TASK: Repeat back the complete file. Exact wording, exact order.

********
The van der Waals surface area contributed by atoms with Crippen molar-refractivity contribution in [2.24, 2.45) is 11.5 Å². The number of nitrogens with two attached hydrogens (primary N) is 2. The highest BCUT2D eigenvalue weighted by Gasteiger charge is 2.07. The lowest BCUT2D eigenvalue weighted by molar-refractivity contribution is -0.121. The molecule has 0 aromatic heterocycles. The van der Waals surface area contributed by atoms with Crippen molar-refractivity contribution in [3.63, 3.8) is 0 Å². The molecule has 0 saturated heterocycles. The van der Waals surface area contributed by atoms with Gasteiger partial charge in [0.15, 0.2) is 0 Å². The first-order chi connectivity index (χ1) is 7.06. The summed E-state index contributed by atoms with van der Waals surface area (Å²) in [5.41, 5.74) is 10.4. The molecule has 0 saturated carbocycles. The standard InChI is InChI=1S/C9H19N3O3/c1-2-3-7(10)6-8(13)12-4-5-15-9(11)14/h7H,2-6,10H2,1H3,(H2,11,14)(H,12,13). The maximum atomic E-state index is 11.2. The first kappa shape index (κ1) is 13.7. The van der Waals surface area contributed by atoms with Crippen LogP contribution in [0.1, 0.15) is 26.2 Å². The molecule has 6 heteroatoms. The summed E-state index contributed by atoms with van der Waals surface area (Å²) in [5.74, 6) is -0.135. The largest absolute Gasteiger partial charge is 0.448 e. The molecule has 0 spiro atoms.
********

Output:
The van der Waals surface area contributed by atoms with Crippen molar-refractivity contribution in [2.24, 2.45) is 11.5 Å². The number of nitrogens with two attached hydrogens (primary N) is 2. The highest BCUT2D eigenvalue weighted by Gasteiger charge is 2.07. The lowest BCUT2D eigenvalue weighted by molar-refractivity contribution is -0.121. The molecule has 0 aromatic heterocycles. The van der Waals surface area contributed by atoms with Crippen molar-refractivity contribution in [3.63, 3.8) is 0 Å². The molecule has 0 saturated heterocycles. The van der Waals surface area contributed by atoms with Gasteiger partial charge in [0.15, 0.2) is 0 Å². The first-order chi connectivity index (χ1) is 7.06. The summed E-state index contributed by atoms with van der Waals surface area (Å²) in [5.41, 5.74) is 10.4. The molecule has 0 saturated carbocycles. The standard InChI is InChI=1S/C9H19N3O3/c1-2-3-7(10)6-8(13)12-4-5-15-9(11)14/h7H,2-6,10H2,1H3,(H2,11,14)(H,12,13). The maximum atomic E-state index is 11.2. The first kappa shape index (κ1) is 13.7. The van der Waals surface area contributed by atoms with Crippen LogP contribution in [0.1, 0.15) is 26.2 Å². The molecule has 6 heteroatoms. The summed E-state index contributed by atoms with van der Waals surface area (Å²) in [5.74, 6) is -0.135. The largest absolute Gasteiger partial charge is 0.448 e. The molecule has 0 spiro atoms.